Should you make the first offer, or get your counterpart to take the first step? In many negotiations, this can be the most critical strategic decision you make.
Early in my career, I heard that you should never make the first offer. Frankly, this is unrealistic.
Sometimes, this decision is out of your control. If you’re selling your house, tradition dictates that sellers make the first offer. If you decide not to make it, you might be waiting a long time to sell.
So, how should you decide? Weigh its advantages and disadvantages.
As I have described in a previous column (“Know the value of your product to your customer,” The Business Journal, June 18, 1999), advantages include:
• Setting expectations. First offers, like first impressions, have a disproportionately large impact on the receiving party.
• Eliciting a genuine reaction. If your counterpart says your initial offer “sounds reasonable,” it may be your first and last offer.
• Strategic advantages, like your leverage is getting weaker by the day.
Of course, the disadvantages may outweigh the advantages.
• You lack sufficient information to start. (You just invented a new device and have no idea what a buyer might pay.)
• Providing the other side with strategic information. (Your counterpart may get a sense of your weak leverage if you start.)
• Bracketing. (The party going second usually creates the center of the two parties’ initial moves — which often is viewed as inherently reasonable). If I start at 1 and you start at 10, going second you create the midpoint at 5.5.
“Wait,” you might say, “these factors sound good. But I’m still not sure what to do.”
Fair enough. Here are three circumstances where you should strongly consider making the first offer:
1. Situations involving sophisticated parties with substantial access to information.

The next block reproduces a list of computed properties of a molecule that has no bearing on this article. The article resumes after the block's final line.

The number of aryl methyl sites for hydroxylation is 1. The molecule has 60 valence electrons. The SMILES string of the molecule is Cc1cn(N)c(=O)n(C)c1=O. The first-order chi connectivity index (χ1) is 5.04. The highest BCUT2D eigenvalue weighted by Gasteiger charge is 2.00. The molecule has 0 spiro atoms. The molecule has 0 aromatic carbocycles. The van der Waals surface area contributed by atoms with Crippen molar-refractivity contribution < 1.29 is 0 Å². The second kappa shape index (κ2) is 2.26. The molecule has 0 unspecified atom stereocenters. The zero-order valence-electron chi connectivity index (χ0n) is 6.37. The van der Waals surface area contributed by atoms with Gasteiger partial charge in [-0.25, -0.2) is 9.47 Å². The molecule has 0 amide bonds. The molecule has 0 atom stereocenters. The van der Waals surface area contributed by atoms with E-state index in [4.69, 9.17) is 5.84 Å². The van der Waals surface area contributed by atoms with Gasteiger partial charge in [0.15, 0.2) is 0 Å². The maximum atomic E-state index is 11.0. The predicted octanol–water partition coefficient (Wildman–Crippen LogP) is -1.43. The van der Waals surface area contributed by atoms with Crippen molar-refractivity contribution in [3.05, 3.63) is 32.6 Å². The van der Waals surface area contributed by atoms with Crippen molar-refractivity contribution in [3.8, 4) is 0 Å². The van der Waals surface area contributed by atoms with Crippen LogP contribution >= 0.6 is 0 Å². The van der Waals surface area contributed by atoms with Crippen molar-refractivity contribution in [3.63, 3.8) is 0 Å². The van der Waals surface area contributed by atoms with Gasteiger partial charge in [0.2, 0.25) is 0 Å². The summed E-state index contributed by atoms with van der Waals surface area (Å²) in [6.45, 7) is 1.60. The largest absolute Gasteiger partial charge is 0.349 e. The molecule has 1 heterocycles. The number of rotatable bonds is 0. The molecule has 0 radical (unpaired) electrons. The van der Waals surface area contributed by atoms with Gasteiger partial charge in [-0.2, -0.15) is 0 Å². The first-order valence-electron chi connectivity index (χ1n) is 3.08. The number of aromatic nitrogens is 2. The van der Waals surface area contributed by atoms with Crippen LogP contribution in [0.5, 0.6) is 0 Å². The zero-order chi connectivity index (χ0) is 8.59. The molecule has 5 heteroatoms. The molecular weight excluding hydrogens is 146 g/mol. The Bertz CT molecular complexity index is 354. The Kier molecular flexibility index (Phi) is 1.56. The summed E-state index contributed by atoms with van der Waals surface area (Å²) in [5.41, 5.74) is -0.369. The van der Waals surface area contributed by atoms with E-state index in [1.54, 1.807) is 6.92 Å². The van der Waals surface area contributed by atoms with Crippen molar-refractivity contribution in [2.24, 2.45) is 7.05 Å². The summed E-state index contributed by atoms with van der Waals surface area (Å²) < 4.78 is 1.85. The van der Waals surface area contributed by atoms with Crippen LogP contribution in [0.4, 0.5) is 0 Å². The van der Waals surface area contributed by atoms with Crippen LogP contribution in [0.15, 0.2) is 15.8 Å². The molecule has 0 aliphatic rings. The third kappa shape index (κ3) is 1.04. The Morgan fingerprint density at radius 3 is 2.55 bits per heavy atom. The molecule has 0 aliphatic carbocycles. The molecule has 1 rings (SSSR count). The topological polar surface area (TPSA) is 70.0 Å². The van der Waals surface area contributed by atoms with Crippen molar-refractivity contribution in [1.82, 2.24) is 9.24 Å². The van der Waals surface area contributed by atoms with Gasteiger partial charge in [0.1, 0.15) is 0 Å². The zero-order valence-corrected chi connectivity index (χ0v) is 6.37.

It often makes sense to make first offers in situations with equally knowledgeable sophisticated parties on both sides who have thoroughly researched each side’s goals, interests, expectations, leverage and standards.
When both sides fully understand the leverage equation and the independent standards involved, the range of mutually beneficial options tends to be more limited.
The downside of making a first offer here — lack of information and providing information to the other side — is relatively minimal. The upside — setting expectations and controlling the offer-concession dynamic — often outweighs it.
One example might be a merger where each company already has thoroughly investigated the other’s financial and strategic position.
2. Situations involving complex non-price issues and technically detailed agreements.
Parties often find it advantageous to make first offers when negotiating complex non-price issues in which the initial offer includes a detailed written document or proposal.
If you lease commercial office space, you will benefit by making a first offer that includes your “standard” lease. You want your document, not the lessee’s, to be the working draft of the agreement.
3. Situations where you have more information, defined standards and strong leverage.
Finally, seriously consider making the first offer when you have substantially more information than the other side, enjoy strong leverage, and want to signal intransigence on certain issues, based on specific standards. Prices listed by retail stores and hotels fall into this category.
Of course, even after evaluating these factors, you still might be unsure whether to start. If so, don’t. Your strategic gut likely is telling you that you don’t have sufficient information to begin.
If that’s true, remember: When in doubt, don’t start out.
Published September 1, 2006 The Business Journal